2022 Book List


Image by Brandi Redd via Unsplash

I think one good thing that came out of 2020 for me would be my discovery of audiobooks. At first, listening to audiobooks was the only (available) option to complete my summer reading for AP Lang (when places were still closed due to the pandemic), but then it evolved into a hobby. There is something so special about hearing a book being read out loud– the narrator can bring the characters to life, transport readers into the story, and can completely transform a reader’s enjoyment of the novel. Although audiobooks cannot replace the reading experience and comprehension with hard copies, I like how I can finish a book in a shorter time and have the ability to work on something else while playing them in the background (in other words, multitasking).

Below, is a list (from 2020-present) of a few stand-alone’s and series that I’ve enjoyed so far in no particular order:

  • The Miraculous Journey of Edward Tulane by Kate DiCamillo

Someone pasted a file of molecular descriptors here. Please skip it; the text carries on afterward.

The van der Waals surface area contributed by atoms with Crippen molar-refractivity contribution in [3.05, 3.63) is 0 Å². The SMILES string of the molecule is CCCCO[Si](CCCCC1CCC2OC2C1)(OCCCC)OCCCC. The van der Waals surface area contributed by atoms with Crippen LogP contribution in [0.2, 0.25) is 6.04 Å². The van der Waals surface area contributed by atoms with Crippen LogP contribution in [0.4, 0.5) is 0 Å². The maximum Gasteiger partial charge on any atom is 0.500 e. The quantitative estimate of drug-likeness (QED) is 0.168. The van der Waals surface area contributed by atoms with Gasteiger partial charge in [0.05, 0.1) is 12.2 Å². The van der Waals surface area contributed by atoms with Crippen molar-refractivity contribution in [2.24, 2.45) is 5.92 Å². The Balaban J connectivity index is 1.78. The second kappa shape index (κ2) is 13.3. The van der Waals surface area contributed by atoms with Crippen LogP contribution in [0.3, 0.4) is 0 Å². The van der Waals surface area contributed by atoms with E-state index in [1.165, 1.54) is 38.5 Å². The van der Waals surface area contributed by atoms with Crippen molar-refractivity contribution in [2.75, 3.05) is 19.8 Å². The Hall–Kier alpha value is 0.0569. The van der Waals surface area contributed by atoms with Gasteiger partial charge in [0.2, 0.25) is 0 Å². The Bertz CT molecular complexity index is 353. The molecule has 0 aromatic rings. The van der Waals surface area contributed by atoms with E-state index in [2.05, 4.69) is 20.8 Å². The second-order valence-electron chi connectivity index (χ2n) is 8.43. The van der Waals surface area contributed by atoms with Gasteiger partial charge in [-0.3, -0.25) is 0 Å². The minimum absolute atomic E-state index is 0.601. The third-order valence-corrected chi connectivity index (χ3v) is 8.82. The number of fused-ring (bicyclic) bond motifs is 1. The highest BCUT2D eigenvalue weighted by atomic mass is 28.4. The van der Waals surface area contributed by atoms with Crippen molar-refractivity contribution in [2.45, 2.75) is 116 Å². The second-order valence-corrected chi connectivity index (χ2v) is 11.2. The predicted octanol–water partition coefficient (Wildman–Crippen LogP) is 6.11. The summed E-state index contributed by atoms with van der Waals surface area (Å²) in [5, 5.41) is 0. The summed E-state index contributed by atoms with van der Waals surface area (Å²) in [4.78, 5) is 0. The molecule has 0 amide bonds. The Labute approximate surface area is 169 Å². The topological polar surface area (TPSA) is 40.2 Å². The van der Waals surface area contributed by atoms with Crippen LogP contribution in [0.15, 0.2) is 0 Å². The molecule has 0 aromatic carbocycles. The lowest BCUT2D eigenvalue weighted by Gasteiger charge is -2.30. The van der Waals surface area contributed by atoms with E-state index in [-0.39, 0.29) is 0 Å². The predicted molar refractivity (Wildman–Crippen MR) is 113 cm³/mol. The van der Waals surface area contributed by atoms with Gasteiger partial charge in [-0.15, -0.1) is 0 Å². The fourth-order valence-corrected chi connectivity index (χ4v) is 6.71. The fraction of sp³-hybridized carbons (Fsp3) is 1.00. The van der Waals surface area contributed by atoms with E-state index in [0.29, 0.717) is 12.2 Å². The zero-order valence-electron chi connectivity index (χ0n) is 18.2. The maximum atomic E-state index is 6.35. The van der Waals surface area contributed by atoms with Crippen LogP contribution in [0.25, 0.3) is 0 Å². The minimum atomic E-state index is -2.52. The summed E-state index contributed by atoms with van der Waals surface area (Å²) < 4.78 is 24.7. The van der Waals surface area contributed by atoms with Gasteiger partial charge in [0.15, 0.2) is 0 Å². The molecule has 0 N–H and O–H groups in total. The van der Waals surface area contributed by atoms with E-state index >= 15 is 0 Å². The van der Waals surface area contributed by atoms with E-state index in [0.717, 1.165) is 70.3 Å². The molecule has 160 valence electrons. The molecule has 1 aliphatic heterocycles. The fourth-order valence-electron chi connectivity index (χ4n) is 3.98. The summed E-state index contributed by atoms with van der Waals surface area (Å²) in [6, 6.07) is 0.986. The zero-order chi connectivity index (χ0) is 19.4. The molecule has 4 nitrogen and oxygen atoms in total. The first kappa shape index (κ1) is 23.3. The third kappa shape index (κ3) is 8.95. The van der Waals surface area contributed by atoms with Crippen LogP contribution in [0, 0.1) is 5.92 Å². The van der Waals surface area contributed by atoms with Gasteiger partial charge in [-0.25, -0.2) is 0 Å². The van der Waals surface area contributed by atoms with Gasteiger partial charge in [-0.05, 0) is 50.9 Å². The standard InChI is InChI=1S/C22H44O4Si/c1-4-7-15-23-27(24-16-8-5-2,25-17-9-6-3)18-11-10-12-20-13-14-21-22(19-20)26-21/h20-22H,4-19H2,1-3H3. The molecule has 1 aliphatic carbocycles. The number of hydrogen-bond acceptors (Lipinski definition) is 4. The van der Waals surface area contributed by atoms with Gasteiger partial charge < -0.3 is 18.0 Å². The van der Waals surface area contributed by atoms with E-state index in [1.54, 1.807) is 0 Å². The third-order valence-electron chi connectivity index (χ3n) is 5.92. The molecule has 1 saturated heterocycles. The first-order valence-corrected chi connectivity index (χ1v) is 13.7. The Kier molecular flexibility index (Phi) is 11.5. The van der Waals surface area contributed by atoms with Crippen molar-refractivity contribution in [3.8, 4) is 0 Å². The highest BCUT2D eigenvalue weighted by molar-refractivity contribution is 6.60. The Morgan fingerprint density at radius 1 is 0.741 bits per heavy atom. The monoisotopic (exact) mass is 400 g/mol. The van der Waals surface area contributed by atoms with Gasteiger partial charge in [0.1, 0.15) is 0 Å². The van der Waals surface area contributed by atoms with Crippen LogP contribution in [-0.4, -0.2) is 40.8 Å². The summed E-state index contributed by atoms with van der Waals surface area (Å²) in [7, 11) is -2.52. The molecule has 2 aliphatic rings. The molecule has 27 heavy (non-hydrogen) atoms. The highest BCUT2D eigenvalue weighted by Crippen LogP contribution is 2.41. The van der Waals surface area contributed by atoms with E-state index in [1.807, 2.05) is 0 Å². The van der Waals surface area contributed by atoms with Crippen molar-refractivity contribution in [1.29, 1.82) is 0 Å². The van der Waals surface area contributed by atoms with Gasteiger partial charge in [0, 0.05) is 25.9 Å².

• The Hate U Give by Angie Thomas 
  • The Lunar Chronicles series by Marissa Meyer 
  • Perks of Being a Wallflower by Stephen Chbosky 
  • The Mysterious Benedict Society series by Trenton Lee Stewart 
  • The Chronicles of Narnia series by C. S. Lewis
  • Becoming by Michelle Obama
  • Klara and the Sun by Kazuo Ishiguro
  • Pachinko by Min Jin Lee
  • Dracula by Bram Stoker
  • Educated by Tara Westover
  • Just Mercy by Bryan Stevenson
  • Circe by Madeline Miller

My most recent finish was Madeline Miller’s 2018 novel, Circe, an adaption of several Greek myths through the perspective of Circe. Miller is known for her 2011 debut book, The Song of Achilles, which was awarded the 2012 Orange Prize for Fiction– pretty incredible, right? Before I read Circe, I remembered Circe from Homer’s Odyssey; she was the enchantress had who turned Odysseus’ men into swine and imprisoned them on her island for a year. After all, who could forget such a cruel character? In her book, however, Miller explores the unknown origin story of the witch, writing an unforgettable narrative of her encounters with mythic figures such as Hermes, the Minotaur, and, of course, hero Odysseus. 

I really enjoyed the author’s capture of Circe’s emotions; for instance, her bitter jealousy for the nymph Scylla (who was later turned into the six-headed monster in Homer’s epic poem), her utter loneliness on the island of Aiaia, and her distressing fear of losing/hurting her son, Telegonus, brought her character to life and each minute (I listened to the audiobook narrated by Perdita Weeks) had me on the edge of my seat. I highly recommend Circe if you enjoy reimaginations of iconic literature, whether fairy tales or mythology, or are in need of a good book to add to your reading list!